- This is not a neighborhood school where traditionally students walk to. This is a commuter school bringing school buses and hundreds of cars into our area.
- District’s proposal indicates 1,200 students and 60 staff members. The proposal does not address the need for a parking lot to accommodate this many people. There are no places for parents to line up when dropping off and picking up students on Blaine, Canyon Crest, Rustin and Linden.
- The proposal is to have the flow of school traffic go from Blaine to Canyon Crest then right onto the narrow parking lot by the ball fields, then exiting onto Rustin. Rustin is a very narrow two lane street already jammed with apt. cars parking on both sides of the street. Traffic from the STEAM school on the corner of Rustin and Linden already is impacting Linden and Rustin.
- There is no legal parking/waiting on either side of Blaine.
- UCR will begin the 2nd phase of building a 1,600 student dorm from Blaine towards Linden across from the proposed STEM site. The parking lot for the dorm will be similar to the one near Watkins with egress and ingress onto Blaine. This will severely impact traffic flow around Blaine and Canyon Crest
- With the 1,260 STEM population, along with 1,600 UCR dorm students, rezoning will result in nearly 3,000 people crammed into a very small block area.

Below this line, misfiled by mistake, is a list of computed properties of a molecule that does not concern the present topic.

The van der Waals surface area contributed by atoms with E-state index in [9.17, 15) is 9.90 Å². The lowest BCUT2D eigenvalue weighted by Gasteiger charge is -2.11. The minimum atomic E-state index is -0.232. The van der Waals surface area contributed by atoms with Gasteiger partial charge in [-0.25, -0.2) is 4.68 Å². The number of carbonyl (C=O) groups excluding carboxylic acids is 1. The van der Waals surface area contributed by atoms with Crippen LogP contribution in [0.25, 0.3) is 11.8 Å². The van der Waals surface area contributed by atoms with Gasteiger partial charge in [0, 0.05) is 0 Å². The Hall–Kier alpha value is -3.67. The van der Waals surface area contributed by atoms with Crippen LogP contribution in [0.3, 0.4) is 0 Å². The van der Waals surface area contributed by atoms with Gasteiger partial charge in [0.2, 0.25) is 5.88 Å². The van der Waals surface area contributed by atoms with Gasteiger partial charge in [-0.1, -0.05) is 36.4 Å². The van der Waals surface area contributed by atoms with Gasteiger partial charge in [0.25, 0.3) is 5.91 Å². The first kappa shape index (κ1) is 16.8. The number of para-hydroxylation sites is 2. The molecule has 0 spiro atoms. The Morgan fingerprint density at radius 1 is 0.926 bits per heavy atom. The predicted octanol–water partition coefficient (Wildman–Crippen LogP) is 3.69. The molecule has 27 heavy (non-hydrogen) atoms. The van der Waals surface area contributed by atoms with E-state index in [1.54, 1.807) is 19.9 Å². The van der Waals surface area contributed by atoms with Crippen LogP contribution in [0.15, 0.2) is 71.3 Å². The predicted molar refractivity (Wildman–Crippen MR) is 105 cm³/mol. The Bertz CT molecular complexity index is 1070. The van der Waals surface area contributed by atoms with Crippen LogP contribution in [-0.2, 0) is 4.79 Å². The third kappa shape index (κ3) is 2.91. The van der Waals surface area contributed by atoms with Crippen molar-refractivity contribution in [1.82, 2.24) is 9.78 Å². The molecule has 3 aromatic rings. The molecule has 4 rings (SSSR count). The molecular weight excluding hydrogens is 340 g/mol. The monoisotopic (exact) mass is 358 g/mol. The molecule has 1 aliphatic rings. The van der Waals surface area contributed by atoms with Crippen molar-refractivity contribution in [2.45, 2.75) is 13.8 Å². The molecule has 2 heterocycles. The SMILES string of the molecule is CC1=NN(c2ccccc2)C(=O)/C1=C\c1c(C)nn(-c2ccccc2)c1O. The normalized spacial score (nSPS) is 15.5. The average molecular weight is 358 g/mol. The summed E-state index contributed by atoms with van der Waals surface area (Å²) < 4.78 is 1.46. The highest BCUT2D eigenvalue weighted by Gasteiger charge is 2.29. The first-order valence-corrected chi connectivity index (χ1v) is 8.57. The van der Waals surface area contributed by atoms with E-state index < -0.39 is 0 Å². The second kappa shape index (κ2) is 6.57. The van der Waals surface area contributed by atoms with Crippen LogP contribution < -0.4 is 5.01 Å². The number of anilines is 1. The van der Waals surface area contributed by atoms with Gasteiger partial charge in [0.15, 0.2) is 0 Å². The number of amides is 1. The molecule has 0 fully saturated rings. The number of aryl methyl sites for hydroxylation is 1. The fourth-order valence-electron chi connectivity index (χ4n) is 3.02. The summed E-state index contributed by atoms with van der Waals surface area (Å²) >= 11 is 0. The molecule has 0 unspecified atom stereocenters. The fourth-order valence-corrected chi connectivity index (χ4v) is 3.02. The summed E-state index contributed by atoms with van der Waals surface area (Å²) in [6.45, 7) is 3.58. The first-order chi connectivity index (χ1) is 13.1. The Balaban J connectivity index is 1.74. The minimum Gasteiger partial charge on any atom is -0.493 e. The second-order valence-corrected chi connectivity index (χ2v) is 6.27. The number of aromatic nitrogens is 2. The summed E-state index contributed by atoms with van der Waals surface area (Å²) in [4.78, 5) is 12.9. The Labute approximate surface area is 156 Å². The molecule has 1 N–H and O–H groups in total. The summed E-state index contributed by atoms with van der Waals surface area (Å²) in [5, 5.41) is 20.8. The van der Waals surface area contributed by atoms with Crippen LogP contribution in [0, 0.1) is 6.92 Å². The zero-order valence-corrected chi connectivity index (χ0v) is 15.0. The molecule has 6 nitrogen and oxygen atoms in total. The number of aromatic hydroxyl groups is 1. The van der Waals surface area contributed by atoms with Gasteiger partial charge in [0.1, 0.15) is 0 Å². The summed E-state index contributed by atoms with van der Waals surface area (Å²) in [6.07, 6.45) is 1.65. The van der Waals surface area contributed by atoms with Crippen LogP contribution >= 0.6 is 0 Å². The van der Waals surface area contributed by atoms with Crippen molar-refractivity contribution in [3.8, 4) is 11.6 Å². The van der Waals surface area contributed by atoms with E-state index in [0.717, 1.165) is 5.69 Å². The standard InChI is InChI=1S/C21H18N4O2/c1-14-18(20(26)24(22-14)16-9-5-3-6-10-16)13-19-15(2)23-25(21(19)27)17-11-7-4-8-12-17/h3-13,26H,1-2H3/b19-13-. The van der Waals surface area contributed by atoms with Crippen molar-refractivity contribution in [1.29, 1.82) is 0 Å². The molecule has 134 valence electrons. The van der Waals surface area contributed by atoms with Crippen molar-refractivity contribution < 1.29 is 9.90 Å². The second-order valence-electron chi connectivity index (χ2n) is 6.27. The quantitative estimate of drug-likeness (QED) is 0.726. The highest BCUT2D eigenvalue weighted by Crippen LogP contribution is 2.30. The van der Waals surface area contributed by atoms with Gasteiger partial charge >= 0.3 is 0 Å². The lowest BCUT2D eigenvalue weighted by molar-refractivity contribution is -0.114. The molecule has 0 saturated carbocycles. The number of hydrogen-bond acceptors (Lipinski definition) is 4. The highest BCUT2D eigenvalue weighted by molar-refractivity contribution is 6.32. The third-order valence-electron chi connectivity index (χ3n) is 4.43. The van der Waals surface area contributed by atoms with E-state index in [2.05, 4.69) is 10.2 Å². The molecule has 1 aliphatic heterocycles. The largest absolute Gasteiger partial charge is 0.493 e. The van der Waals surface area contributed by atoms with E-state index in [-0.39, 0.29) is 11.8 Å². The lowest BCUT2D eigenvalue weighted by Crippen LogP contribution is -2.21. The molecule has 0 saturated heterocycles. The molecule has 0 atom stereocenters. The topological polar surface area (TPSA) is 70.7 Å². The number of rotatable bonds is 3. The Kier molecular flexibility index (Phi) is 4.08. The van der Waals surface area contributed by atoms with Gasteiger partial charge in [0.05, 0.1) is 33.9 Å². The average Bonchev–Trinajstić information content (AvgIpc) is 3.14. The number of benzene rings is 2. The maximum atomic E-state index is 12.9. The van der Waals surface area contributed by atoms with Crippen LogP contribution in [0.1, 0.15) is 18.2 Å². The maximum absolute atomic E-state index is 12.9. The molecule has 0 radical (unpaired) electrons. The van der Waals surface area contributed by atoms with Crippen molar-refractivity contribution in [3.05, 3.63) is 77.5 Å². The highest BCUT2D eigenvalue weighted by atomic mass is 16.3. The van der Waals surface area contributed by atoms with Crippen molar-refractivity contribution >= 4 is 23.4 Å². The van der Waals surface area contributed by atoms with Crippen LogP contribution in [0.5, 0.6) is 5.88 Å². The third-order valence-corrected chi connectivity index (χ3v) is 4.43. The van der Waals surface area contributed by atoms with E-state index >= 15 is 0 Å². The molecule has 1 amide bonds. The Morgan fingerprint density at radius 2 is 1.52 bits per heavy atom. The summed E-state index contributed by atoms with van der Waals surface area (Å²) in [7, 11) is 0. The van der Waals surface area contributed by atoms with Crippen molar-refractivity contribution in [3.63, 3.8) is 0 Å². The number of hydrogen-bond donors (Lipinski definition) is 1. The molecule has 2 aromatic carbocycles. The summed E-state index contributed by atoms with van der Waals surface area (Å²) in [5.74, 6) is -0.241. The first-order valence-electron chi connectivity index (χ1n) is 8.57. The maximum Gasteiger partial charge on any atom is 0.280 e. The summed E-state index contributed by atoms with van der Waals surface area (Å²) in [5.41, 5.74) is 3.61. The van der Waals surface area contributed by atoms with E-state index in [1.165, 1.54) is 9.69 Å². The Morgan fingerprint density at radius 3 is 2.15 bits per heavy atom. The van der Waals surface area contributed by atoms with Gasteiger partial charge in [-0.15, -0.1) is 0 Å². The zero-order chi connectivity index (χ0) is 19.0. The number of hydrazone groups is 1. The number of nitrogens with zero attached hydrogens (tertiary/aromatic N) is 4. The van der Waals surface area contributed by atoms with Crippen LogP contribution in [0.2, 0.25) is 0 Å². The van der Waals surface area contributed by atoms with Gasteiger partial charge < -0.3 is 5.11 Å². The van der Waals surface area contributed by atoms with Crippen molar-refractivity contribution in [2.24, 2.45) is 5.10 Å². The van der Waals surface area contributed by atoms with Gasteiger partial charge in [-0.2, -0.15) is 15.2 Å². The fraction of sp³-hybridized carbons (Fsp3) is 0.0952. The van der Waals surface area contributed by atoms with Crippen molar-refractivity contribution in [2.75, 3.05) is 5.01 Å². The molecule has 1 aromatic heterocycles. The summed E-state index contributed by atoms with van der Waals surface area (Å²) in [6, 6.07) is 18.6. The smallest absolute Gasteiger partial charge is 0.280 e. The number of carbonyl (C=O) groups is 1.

- Canyon Crest is a two lane road already jammed with RTA buses, commuter cars, cyclists and pedestrians.
- Rezoning will eliminate the only developed Park and Rec facility in our community. We may lose our baseball/softball and soccer fields . This field is used often by UCR intramural sports, community sport clubs and other community organizations needing a large field.
- Less than a 1/2 mile from the proposed school, plans are to tear down the old Kmart on 3rd and Iowa and construct a 1-3 bedroom complex adding hundreds of cars onto Blaine/3rd and Iowa.
- Less than 1/2 mile from the proposed school site is the new warehouse on the corner of Watkins and Spruce, which will now bring commercial trucks into our neighborhood.
- With the STEM traffic, UCR dorm(s) traffic, the new apt. complex at Kmart traffic, the warehouse on Spruce and Watkins trucks, the cross town commuters by passing the freeway, traffic jams already around the North High School, University Heights Middle and Highland Elementary school, rezoning this property is detrimental in increasing harmful carbon emissions from cars, buses and trucks into the air affecting especially those with health issues, our children and the elderly living in our neighborhoods.
- We must first ask for a denial for this zone change or a least ask for a postponement on rezoning until an in-depth traffic and environmental study independent of the district is conducted.
- We must demand that the district present a detailed plan to the commission and to the community addressing our concerns with traffic, parking and environmental issues before a decision is made to rezone, something the district has denied us for years.
- Speak in person on Thursday, Feb16 at city hall.